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“You know you have to quit,” I think to myself.
I am sitting at my desk. I have just read an email between two of my superiors. They have obviously forgotten I have access to their inboxes.
I work at a high-profile magazine and this job is crushing my soul. I feel imprisoned and smaller than the tiniest grain of sand. I’ve been wanting to quit for months, but the security of a steady paycheck keeps me stuck.
In the email, these two people decreed that I was being “impertinent” because I would not perform a task for them that I was not allowed to do, per company policy. I explained repeatedly in person and in emails why I could not do what they were asking for, but they brushed me off.
To make matters worse, they also mock and make fun of me in the email. These are grown-ups and professionals. I feel sick.
I am furious. My head feels like a ball of fire. My stomach is in knots. White-hot anger froths forth from my pelvic bowl. F*ck them!
Not only am I being reprimanded for something I can’t help, but I am also ignored or not acknowledged for all the times I have saved these two people’s asses. I take my role seriously and always put forth great work. They have no respect for me or what I do.
I decide in that moment I am done.
I click off my email and head to HR.
When I look back on this decision, one thing sticks out—how the moment I made it felt in my body.
There was a deep calmness, a sense of relief, and an immediate reduction of tension. There was a subtle, bubbling energy that rose from the earth and landed smack dab in my tummy. There was a pull saying, “Go this way.” There was a deep peace, even though my body was reactive. There was the yummy “yes” that cleared my vision and changed my perspective. There was freedom.
We have all felt that inherent niggle, that pull, that deep sense of knowing that accompanies listening to what our body is communicating—without arguing with it.
We have all been in moments where we knew something was off, not right, or dangerous.
We have all felt that dip in our tummy or our hands becoming sweaty when something deep down says, “There is something wrong here.”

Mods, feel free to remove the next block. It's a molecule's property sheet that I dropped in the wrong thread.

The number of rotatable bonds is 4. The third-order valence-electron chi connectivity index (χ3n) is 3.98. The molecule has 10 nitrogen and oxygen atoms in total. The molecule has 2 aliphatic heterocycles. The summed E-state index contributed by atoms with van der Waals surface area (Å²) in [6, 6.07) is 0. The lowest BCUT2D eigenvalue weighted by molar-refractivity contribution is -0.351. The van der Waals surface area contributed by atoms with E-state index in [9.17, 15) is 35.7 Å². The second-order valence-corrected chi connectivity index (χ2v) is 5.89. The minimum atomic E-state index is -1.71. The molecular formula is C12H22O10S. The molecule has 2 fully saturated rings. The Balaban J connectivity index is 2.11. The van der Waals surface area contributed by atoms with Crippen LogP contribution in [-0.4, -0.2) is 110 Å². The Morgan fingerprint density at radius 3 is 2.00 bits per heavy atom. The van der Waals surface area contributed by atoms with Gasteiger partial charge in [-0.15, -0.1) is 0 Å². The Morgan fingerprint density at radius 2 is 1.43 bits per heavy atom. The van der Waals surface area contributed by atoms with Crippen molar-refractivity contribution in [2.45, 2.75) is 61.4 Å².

We’ve all felt that chill up the spine that makes us turn our heads and look behind us.
Because the body doesn’t lie. The body does not defer to the beliefs or whims of the ego. It only speaks the truth—even if we are terrified to hear it or accept it. The body takes energetic information and translates it through feelings, sensations, and hunches.
We always know, if we are listening.
At a workshop many years ago, the speaker said this about these moments: the consequences no longer matter because we have surrendered our hold. We have finally listened to the deep wisdom of our bodies and the grip of the ego’s beliefs, and limitations fall away.
“Please don’t do this to me,” the head of HR says. We are friendly and she depends on me here. She has always been an advocate for me.
“It’s time. I have to move on,” I say.
I feel this part of my life already slipping away from me. I release it. My body softens.
When I walked back to my office, everything had changed. I no longer cared, and I felt a deep sense of respect, honor, and love for myself.
I remember my last day. I left early. It was spring and the sky was bright and cloudless. I got in my car, left the underground parking garage, and headed toward the freeway.
Knowing I would never make this drive again made me a little sad, but my body told a different story.
In my body, I felt the sweet, delicious pull of my next adventure.